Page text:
And then there is the second part of the book: the three-part essay/memoir “The Hermit’s Smoke” wherein he spends nearly 200 pages contemplating his own preoccupation with and pull toward isolation. This is not a light summer read. The first part of this long, three-part essay tells the story of the death of a hermit the author witnessed as a child. Bowling tells this story from a child’s perspective, and I find he is most effective when his memory drives the narration. His retelling of going out on the water in the dark to an uninhabited island (barring the hermit’s presence) with his father and a local doctor to check on the said-to-be-dying hermit is vivid and haunting. The child Bowling narrator tells of witnessing the death of the hermit, and the event re-emerges here like a trauma he never processed. The writing here is riveting and visceral – as it often is throughout this long meditation on isolation and darkness.
The last two parts of “The Hermit’s Smoke” follow the author first on a series of long winter night walks in Edmonton where he wrestles with why he is doing what he is doing, why he becomes obsessed with the moon and getting away from other people and his family, why he feels compelled to get away from everyone and everything. It is like being inside someone’s head as they wrestle with themselves. The last section takes the author back to his childhood home and a solo visit to the island where the hermit of the first section died. As I read the slow, darkness-laden pages of “The Hermit’s Smoke” I couldn’t help but wonder if the writer was writing from within the depths of depression (“As for me, I had reached a point when I could not see reality as anything other than a forced confinement.”) It seemed at times as if the author’s brain were on a loop pedal and the same ominous sound kept playing. He references the fictional Robinson Crusoe for comparison to how he feels; as though he is experiencing the same kind of long-term, externally inflicted isolation (28 years alone on an island). It is sometimes hard to read, especially after the lockdowns of the last two years.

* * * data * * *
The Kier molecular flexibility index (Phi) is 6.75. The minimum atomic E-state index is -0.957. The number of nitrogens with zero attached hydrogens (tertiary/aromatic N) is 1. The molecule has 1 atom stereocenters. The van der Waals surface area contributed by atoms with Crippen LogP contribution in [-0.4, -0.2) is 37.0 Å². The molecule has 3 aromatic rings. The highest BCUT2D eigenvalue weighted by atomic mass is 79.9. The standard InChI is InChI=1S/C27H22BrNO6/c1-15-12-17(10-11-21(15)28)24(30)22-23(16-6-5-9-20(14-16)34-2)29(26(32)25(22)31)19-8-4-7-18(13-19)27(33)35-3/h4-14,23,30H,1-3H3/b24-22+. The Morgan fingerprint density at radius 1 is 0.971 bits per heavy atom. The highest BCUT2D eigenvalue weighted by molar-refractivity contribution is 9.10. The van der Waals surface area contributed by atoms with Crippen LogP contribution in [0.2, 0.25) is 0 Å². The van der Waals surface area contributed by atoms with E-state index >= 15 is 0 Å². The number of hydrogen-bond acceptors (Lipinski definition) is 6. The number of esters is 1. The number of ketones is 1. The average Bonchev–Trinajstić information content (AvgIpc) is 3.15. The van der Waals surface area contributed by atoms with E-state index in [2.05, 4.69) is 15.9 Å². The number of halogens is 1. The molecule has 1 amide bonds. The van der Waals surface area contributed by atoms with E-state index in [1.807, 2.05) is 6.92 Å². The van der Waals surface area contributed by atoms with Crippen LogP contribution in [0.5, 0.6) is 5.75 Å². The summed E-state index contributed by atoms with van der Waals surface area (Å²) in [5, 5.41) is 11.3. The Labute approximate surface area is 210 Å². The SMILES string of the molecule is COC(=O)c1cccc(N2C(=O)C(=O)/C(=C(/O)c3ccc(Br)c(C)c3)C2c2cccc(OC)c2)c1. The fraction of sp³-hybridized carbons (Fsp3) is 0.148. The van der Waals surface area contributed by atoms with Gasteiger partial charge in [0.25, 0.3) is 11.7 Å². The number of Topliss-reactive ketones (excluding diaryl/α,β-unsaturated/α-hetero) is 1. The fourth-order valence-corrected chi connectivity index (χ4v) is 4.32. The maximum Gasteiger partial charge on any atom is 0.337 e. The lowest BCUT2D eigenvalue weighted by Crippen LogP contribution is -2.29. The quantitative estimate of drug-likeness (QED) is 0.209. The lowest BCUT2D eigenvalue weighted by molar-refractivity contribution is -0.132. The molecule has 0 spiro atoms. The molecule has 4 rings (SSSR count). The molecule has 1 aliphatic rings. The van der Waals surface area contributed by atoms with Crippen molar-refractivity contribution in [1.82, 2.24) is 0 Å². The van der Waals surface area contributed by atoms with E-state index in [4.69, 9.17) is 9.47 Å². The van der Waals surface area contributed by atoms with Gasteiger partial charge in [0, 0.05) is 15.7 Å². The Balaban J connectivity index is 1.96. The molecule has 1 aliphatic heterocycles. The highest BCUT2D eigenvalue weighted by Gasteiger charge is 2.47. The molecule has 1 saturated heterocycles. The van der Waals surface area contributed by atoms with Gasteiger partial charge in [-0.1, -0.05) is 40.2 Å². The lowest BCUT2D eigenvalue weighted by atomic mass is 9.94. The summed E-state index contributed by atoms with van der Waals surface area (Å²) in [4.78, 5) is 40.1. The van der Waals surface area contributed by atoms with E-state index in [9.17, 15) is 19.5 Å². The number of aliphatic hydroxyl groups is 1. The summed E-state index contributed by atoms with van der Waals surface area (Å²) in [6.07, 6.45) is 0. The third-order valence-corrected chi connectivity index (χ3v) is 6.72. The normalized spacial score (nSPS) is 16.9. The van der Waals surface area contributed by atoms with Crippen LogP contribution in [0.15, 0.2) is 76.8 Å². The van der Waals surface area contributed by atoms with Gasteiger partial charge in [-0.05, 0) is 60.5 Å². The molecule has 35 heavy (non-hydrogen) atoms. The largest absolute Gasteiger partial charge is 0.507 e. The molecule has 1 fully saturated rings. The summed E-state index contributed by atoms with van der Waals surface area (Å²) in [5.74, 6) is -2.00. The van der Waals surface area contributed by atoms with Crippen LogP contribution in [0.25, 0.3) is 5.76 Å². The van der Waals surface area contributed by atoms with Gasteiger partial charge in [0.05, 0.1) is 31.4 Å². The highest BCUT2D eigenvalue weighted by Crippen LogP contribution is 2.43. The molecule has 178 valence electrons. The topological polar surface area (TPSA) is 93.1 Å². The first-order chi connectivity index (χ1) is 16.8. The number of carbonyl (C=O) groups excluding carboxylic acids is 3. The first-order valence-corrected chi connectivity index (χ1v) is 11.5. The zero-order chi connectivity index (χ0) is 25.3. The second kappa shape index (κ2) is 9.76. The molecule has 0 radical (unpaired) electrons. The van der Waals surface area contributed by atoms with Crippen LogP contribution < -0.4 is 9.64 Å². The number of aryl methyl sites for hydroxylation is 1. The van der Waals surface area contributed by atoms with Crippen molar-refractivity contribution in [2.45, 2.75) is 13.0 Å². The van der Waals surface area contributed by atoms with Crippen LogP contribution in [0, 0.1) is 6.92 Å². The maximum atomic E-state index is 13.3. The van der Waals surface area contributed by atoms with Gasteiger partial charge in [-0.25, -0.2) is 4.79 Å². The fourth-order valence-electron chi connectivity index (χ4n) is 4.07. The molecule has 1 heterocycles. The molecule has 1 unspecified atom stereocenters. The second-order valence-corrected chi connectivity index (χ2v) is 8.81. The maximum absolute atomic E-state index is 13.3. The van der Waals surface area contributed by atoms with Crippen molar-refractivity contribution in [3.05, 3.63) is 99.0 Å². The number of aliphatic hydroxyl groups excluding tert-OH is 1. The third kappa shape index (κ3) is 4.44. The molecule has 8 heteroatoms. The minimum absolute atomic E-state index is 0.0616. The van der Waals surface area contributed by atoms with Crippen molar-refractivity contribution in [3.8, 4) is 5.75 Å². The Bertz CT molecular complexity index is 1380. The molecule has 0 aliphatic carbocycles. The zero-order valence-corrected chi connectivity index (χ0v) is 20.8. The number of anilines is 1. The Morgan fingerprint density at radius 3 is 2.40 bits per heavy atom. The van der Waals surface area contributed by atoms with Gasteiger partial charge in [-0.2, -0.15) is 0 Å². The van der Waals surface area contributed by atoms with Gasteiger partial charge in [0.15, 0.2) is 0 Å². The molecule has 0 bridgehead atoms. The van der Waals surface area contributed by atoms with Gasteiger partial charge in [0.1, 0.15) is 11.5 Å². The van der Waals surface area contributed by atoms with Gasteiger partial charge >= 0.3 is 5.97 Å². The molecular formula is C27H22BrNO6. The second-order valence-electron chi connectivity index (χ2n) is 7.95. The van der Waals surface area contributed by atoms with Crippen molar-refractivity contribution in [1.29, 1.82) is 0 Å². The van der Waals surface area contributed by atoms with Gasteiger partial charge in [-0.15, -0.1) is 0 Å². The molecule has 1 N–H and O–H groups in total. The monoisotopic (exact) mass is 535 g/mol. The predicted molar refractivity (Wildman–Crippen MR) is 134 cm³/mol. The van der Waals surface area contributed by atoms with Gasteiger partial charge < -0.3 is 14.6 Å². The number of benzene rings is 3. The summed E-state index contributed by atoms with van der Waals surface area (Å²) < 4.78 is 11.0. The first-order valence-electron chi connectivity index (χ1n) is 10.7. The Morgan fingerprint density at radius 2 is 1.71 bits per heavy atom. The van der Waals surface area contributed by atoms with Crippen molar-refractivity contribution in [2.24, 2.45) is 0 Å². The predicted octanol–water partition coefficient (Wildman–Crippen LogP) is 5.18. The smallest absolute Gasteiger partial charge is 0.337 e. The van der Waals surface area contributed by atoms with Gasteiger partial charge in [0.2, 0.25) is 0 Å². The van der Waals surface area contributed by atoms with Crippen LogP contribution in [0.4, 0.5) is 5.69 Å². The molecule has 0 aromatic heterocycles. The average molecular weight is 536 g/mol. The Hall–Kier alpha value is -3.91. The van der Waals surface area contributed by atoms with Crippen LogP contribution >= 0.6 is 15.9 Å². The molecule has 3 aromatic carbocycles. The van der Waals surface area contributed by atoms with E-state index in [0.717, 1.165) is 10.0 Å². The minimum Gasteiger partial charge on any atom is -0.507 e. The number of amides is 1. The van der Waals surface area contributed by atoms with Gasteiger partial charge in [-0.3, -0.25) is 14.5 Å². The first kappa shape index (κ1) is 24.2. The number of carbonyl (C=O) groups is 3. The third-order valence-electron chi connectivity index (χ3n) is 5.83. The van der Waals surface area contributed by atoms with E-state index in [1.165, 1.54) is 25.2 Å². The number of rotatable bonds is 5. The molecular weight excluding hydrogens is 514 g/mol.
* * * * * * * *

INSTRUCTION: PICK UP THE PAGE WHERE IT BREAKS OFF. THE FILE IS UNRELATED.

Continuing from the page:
“Like Crusoe, I plagued myself with my own imagination … At some point, I knew I had lost my battle with the darkness.”
It is important to note that all but one of the essays in The Call of the Red-Winged Blackbird were written before the pandemic, and this yearning for isolation Bowling writes of is harder to read than it might have been two years ago. I had a hard time having empathy (and interest) for his ache to be alone and to talk about it having recently experienced as much isolation as I can handle. There was also something privileged about his introspection, something he recognizes in other works about solitude, if not his own.